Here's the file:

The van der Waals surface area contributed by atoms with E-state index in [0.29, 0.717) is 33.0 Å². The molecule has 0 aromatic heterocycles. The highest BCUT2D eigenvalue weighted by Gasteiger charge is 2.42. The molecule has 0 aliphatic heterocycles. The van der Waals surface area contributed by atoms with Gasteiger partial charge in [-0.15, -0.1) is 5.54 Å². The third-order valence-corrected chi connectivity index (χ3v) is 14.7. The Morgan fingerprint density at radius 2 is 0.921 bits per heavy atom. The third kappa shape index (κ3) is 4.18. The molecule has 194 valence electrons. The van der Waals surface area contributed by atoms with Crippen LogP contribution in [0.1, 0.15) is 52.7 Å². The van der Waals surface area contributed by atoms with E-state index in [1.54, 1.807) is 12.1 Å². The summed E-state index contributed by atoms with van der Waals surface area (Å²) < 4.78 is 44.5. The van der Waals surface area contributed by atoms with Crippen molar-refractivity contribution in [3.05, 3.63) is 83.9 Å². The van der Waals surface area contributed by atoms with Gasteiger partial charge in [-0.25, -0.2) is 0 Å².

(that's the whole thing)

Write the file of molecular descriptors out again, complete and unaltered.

The van der Waals surface area contributed by atoms with E-state index in [0.29, 0.717) is 33.0 Å². The molecule has 0 aromatic heterocycles. The highest BCUT2D eigenvalue weighted by Gasteiger charge is 2.42. The molecule has 0 aliphatic heterocycles. The van der Waals surface area contributed by atoms with Gasteiger partial charge in [-0.15, -0.1) is 5.54 Å². The third-order valence-corrected chi connectivity index (χ3v) is 14.7. The Morgan fingerprint density at radius 2 is 0.921 bits per heavy atom. The third kappa shape index (κ3) is 4.18. The molecule has 194 valence electrons. The van der Waals surface area contributed by atoms with Crippen LogP contribution in [0.1, 0.15) is 52.7 Å². The van der Waals surface area contributed by atoms with E-state index in [1.54, 1.807) is 12.1 Å². The summed E-state index contributed by atoms with van der Waals surface area (Å²) < 4.78 is 44.5. The van der Waals surface area contributed by atoms with Crippen molar-refractivity contribution in [3.05, 3.63) is 83.9 Å². The van der Waals surface area contributed by atoms with Gasteiger partial charge in [-0.25, -0.2) is 0 Å².